Christina Crook is an award-winning author and TEDx speaker whose commentary on technology and our daily lives has appeared in the New York Times, Psychology Today, Women's Health, Times of India, NPR, CBC Radio, AARP, CTV, Glamour Brasil, and more.
In 2012 she disabled the data on her smartphone, turned off her email and said goodbye to the Internet for 31 days. This experience chronicled as the project, Letters from a Luddite, garnered international media attention and fuelled Christina's passion for exploring the intersection of technology, relationships and joy.
Christina's must-read wellness book, The Joy of Missing Out: Finding Balance in a Wired World, has made her a leading voice on a more human relationship with modern technology.
Crook has worked for some of Canada’s most recognized media organizations, including the Canadian Broadcasting Corporation and Rogers Digital Media. She is a graduate of the Simon Fraser University School of Communication and her TEDx talk, “Letting Go of Technology: Pursuing a People-focused Future,” was presented as part of the 2013 Global TEDWomen conference.
Recent speaking engagements include Cossette, Dovetail Summit, Canadian Internet Marketing Conference, World Vision Canada, Fireside Conference - Canada's largest invite-only tech summit, Nexus student conference at Yale, and the Social Media and Human Flourishing Colloquium at McGill University in Montreal.
Crook is a sister to 7 siblings, wife to Michael and mother to Madeleine (8,) Thomas (6,) and Caleb (4.) A few years ago she and her young family traded the seaside views of Bowen Island, British Columbia for the banks of Toronto’s Humber River where they attend Grace Toronto Church West.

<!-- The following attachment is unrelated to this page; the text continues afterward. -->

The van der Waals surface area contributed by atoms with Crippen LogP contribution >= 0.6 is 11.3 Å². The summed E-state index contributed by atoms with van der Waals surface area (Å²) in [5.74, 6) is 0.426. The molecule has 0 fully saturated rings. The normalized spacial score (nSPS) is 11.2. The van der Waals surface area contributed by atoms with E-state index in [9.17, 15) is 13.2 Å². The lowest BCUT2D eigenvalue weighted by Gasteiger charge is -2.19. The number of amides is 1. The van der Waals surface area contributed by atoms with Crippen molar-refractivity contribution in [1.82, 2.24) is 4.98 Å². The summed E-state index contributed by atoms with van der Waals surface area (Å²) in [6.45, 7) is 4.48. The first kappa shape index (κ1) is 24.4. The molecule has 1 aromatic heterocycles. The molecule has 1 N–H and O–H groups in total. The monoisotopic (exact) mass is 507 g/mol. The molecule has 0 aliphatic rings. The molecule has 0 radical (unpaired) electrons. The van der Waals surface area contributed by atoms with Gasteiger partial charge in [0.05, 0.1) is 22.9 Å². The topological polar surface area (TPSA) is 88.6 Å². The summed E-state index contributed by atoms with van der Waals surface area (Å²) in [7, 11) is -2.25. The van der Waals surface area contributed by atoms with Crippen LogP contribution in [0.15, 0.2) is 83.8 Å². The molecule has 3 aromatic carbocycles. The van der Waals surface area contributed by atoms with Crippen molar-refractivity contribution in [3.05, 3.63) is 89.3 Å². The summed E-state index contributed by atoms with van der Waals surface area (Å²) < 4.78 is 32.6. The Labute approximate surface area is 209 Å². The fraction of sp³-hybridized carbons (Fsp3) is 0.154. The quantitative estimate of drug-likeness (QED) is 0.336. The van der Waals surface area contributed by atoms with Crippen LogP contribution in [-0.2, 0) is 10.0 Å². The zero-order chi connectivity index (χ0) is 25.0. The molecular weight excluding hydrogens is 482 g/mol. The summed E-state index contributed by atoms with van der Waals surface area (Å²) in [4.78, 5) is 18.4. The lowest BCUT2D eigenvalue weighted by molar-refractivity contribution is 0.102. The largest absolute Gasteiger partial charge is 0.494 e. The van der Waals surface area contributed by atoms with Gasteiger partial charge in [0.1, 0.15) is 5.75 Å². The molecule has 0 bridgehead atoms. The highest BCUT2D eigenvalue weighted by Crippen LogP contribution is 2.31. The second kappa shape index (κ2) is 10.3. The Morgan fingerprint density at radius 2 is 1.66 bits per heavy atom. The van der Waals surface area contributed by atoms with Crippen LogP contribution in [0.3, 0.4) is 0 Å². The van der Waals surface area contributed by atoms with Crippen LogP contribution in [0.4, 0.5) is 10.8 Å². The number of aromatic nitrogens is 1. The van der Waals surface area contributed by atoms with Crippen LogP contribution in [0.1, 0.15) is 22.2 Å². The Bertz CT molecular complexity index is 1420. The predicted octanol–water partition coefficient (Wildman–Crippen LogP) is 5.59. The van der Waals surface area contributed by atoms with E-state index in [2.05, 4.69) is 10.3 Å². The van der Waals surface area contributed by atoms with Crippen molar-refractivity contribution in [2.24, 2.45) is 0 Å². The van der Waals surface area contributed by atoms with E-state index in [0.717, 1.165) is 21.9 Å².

She recently pioneered the first writing residency with the Henri Nouwen Society at the University of Toronto, Canada where she began work on a new manuscript, My Year with Henri.
Through her writing, workshops and coaching she reveals how key shifts in our thinking can enable us to draw closer to one another, taking up the good burdens of local work and responsibilities. She writes about the value of focus, making space to create, and the meaning we find in more limited connections. She challenges the Western values of power, control, and success, revealing how wonder, trust, and discipline are central to the experience of being human and the keys to our joy.
Christina’s overarching passion is to advocate for a human-centered future, one that embraces weakness, recognizes the mess and fruit of relationship, and values embodiment. Most importantly, she is mother to Madeleine (7,) Thomas (5,) and little Caleb (3) where she is learning to embrace her own weakness, experiencing the mess and fruit of relationship and learning to value what Kathleen Norris calls the “quotidian mysteries” (also known as “doing the dishes.”)
Christina is also passionate about poetry, rowing, ice cream and naps.